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Attempts to attribute extreme weather events to global warming have often failed because they have looked at the wrong thing, leading climatologists claim. By focusing on rising temperatures, tides and atmospheric moisture instead of chaotic and highly variable shifts in atmospheric circulation, they say, scientists may be able to better identify the human fingerprint in destructive events such as Hurricane Sandy, which devastated the US Atlantic coast in 2012.
“A small change can make a big difference,” says Kevin Trenberth, a climatologist at the National Center for Atmospheric Research in Boulder, Colorado, and lead author of a perspective paper published on 22 June in Nature Climate Change1. “That’s the thing that breaks the record and pushes you beyond previous thresholds, and that’s when the damage goes up enormously.”
Trenberth and his colleagues begin with the observation that global warming is boosting both atmospheric and sea-surface temperatures across the globe, which has increased the amount of water vapour in the atmosphere by roughly 5% since the 1950s. This has fuelled larger storms, and in the case of hurricanes and typhoons, ones that ride atop oceans that are 19 centimetres higher than they were in the early 1900s. That sea-level rise increases the height of waves and tidal surges as storms make landfall.
Yet many studies analysing extreme weather events focus on atmospheric circulation, which is inherently chaotic and highly variable. Such research has often found little evidence of major changes in the kind of storms or their frequency, but that does not mean that global warming is not having an effect, says Noah Diffenbaugh, a climatologist at Stanford University in California.
“This perspective piece is refocusing our attention on the underlying causes and on the underlying ingredients of extreme weather,” Diffenbaugh says. “That’s a really helpful message.”
Trenberth's team applied its methodology to multiple extreme events, including Hurricane Sandy. In that case, modellers at the European Centre for Medium-Range Weather Forecasts, which correctly forecasted the storm track a week in advance, have simulated the same storm but with cooler sea-surface temperatures. Their results suggest that the warmer sea-surface temperatures caused by climate change increased the size and strength of the storm, boosting precipitation by 35%. Combined with higher sea levels,Trenberth suggests, that additional rainfall might have been enough to cause the flooding of subways and tunnels that occurred during the storm, adding to total damages that reached an estimated US$65 billion.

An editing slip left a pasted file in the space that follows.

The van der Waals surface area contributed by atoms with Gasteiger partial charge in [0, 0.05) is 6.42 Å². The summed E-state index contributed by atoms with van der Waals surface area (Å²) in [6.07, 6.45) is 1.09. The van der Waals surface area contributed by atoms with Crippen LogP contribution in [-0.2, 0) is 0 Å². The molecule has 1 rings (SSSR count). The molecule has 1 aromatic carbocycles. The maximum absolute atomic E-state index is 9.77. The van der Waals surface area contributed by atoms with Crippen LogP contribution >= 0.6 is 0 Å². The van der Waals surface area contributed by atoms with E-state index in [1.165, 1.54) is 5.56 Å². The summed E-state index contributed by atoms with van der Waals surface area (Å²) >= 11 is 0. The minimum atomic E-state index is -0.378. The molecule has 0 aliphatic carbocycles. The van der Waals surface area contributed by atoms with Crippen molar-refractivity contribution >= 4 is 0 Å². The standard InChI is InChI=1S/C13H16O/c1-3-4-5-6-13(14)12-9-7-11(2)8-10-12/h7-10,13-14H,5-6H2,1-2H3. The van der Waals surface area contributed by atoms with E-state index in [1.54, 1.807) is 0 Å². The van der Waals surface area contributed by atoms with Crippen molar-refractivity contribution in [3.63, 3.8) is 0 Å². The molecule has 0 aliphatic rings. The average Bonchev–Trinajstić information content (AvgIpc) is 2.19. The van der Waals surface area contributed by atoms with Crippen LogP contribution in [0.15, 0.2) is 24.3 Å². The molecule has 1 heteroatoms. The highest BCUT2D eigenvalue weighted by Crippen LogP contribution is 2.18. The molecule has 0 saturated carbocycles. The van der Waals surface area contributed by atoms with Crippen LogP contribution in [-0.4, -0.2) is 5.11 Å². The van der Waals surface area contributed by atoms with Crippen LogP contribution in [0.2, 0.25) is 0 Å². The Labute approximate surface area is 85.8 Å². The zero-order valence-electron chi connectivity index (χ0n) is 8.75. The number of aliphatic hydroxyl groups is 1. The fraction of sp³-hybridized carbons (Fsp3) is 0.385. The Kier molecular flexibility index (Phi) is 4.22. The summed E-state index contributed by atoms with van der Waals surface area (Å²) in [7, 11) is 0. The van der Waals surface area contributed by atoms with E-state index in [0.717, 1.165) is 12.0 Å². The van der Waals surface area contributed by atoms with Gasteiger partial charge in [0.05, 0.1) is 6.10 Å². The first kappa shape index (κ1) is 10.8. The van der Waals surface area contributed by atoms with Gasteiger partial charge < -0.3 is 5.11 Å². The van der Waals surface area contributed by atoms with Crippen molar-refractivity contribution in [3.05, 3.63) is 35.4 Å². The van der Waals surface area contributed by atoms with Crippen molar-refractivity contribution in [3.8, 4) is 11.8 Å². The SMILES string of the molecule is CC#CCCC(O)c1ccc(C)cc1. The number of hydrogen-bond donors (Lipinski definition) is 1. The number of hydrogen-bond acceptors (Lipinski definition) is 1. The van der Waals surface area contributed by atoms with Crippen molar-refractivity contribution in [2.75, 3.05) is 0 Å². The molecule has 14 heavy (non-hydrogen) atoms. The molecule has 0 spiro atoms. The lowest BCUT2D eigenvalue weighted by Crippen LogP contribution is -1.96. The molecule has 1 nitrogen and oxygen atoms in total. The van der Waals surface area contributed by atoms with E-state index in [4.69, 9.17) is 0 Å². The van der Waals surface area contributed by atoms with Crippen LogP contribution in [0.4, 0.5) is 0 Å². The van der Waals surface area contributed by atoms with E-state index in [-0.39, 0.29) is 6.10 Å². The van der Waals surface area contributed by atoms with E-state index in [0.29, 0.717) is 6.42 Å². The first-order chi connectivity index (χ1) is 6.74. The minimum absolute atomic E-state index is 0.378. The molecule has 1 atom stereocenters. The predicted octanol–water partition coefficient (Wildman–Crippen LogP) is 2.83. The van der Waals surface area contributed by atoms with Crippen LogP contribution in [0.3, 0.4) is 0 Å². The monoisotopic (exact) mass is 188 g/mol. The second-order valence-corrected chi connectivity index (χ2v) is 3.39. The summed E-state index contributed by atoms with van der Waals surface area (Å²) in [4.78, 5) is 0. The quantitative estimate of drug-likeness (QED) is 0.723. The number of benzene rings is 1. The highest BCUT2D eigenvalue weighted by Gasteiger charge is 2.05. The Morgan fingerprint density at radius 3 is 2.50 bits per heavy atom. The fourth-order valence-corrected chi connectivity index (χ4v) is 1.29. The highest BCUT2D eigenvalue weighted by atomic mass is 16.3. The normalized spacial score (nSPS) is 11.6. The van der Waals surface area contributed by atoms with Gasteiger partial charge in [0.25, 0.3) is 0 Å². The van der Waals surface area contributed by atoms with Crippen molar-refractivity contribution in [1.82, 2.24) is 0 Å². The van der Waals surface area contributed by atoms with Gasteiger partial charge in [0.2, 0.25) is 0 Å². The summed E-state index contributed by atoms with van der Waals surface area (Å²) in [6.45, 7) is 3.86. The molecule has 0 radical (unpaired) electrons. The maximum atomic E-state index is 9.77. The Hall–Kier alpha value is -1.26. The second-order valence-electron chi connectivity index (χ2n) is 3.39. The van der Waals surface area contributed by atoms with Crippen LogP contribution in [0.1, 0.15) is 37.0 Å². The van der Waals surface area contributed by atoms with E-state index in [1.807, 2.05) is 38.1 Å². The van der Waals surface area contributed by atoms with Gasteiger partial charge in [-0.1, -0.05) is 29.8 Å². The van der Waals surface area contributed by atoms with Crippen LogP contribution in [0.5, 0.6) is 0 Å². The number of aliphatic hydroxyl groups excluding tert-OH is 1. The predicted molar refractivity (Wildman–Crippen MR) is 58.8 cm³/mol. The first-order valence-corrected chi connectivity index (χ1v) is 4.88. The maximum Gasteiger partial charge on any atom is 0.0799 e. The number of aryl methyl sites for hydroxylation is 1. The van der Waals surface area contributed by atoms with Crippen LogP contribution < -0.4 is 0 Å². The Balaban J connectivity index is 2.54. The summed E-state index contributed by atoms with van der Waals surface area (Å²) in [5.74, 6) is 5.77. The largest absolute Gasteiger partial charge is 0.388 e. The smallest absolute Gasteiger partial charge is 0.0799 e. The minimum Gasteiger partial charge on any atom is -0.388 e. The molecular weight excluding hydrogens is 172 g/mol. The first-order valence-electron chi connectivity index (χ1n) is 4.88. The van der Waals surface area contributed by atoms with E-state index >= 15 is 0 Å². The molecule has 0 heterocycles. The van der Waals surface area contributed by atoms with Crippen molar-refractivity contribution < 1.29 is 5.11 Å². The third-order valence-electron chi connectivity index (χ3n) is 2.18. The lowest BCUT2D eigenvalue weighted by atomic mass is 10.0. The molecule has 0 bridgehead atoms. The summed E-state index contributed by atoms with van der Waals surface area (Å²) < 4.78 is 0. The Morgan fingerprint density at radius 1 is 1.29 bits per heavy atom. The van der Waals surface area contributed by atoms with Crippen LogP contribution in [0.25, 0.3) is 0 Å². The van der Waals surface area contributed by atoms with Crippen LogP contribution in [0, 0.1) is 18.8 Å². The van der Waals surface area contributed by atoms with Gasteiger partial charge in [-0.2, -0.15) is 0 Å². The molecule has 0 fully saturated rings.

The team also challenged a 2014 study that found no connection between climate change and an intense storm system that caused flooding in Boulder, Colorado, in September 20132. Although unusual atmospheric patterns were certainly the main driver, Trenberth says, the study failed to take into account anamolously warm sea surface temperatures off the west coast of Mexico, which pumped prodigious quantities of water into the atmosphere.
A co-author of that study, Martin Hoerling, counters that the type of framework proposed by Trenberth oversimplifies things. “Extreme events are not borne of high water vapour and warm oceans alone,” says Hoerling, a meteorologist with the US National Oceanic and Atmospheric Administration in Boulder, Colorado. Moreover, he says, the societally valuable challenge is to understand and forecast extreme events rather than simply attribute global warming's contribution after they happen.
Diffenbaugh co-authored a paper investigating extreme temperature trends in Nature on 24 June3. It found that the accumulation of heat in the atmosphere can account for much of the increase in extreme high temperatures, as well as an average decrease in cold extremes, across parts of North America, Europe and Asia. But his team's results suggest that atmospheric circulation has also played a part. The team did not attempt to determine whether these weather changes are caused by to global warming or any other factor.
The Nature analysis confirms some basic theories about how climate change is affecting temperature extremes, “but will do little to settle or alleviate the differences,” says Judah Cohen, an atmospheric scientist at Atmospheric and Environmental Research, a private research firm in Lexington, Massachusetts. In particular, Cohen says the Nature paper does not resolve persistent questions about whether rapid warming that is occurring in the Arctic could affect weather patterns farther afield, perhaps contributing to the kind of winter storms that have pummelled the northeastern United States in recent years.
Trenberth fears that climate scientists have bogged down in endless, and perhaps futile, arguments about complex weather phenomena. “The climate community has been arguing at cross purposes,” he says. “Our paper provides a framework for giving some answers.”
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